USA: Salvadoran Doctors Enlist Emigrants in Privatization Struggle
Several doctors from El Salvador have been making the rounds in Washington the last couple weeks, stopping by Congress and the State Department but also visiting the centers of another significant power here--the Salvadoran immigrant community.
The doctors, who with their colleagues back home have been on strike since September against what they see as the Salvadoran government's attempt to privatize the public health system, seemed to know they would find a receptive audience among the immigrants. It is an audience to which words like "privatization," "trade liberalization" and other catch phrases of Washington policymakers conjure up as much suspicion and distrust as in communities across Latin America.
Today, the estimated half-million Salvadorans in Washington and its suburbs help supply nearly one of every five dollars of El Salvador's gross domestic product. At $2.2 billion a year, this vital economic link is the most obvious manifestation of a powerful bond between immigrants and their families and friends back home.
How ironic it is then that those who are the single largest source of income for El Salvador are so leery of the role played in that country by their own neighbors in Washington. They may live only blocks from Washington policymakers who oversee U.S. government activities and spending in El Salvador, but their views of the country and its future seem miles apart.
Ask almost anyone comfortably working inside imposing buildings of the World Bank or the State Department and the response will be a bright picture of El Salvador today. It has one of the best managed economies in the region, they would tell you, one that in a decade overcame the devastating political polarization of a civil war, and is now poised to develop even more through a free trade agreement with the United States.
Ask hard-working Salvadoran immigrants in non-official Washington, the second-largest Salvadoran community outside El Salvador (behind Los Angeles), and you are likely to hear a different story. To them, rosy macro economic indicators are mere numbers that don't translate into less poverty and better opportunities in the cities they came from such as San Salvador, Chirilagua and San Miguel.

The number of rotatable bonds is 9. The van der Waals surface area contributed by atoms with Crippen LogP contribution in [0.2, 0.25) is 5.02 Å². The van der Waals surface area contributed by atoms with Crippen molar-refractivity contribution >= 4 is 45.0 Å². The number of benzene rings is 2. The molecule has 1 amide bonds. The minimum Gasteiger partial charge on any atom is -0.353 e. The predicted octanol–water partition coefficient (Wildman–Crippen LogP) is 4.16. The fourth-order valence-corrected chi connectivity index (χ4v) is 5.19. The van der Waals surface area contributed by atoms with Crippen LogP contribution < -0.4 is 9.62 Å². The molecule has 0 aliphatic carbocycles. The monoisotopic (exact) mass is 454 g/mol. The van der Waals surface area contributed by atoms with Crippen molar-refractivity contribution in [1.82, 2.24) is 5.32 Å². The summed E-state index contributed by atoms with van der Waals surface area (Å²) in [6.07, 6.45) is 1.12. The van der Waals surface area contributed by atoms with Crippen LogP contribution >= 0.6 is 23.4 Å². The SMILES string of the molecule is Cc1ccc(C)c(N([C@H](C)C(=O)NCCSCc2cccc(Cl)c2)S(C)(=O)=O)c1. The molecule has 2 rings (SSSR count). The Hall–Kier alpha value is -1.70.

This gap is worth bridging. Failing to do so may endanger future progress in a country where neoliberal reforms have succeeded, for instance, in increasing exports and restraining inflation, despite worsening prospects throughout the region.
Consider the fate of health reform, one of the most contentious and pressing issues today in the Central American nation of 6 million. Dr. Ricardo Cea said in an interview this week that the current health reform "conflict" threatens to take the country again into a "state of war" as it was in the late 1970's. His message found a receptive audience among immigrants in this country who, concerned that more of their dollars would be needed to cover more expensive health services, have begun to rally against privatization.
For its part, the Salvadoran government insists that privatization is not an issue and it does not intend to dismantle the deeply distressed public health care system. Regardless, its reform has become an ideological battle that is being further politicized just days before Sunday's scheduled mid-term elections. To the strikers and many in the opposition, the vote will be a referendum on U.S.-promoted policies adopted by the conservative government.
There is no doubt that the result of the weekend's polling will shape the way health reforms and others are debated and enacted. And while the ruling ARENA party may be thankful that Salvadorans abroad cannot vote, it knows well that, even if it wins, it can't ignore the impact that immigrants have on friends and family who can.
Until now Salvadoran immigrants have had a good working relationship with the current government back home. That relationship could now be extended to respond to an even greater challenge. Today, many Latin American governments must show that their cooperation with Washington is not incompatible with wider social agendas. An important boost to that effort could come if Salvadoran immigrants' perceptions of official Washington's intentions are changed and the divide between the two narrowed.
Besides, consider the added benefit: A community with increased confidence in the Salvadoran political system some day may even become the rare but sorely needed ``foreign'' private investor with a social conscience.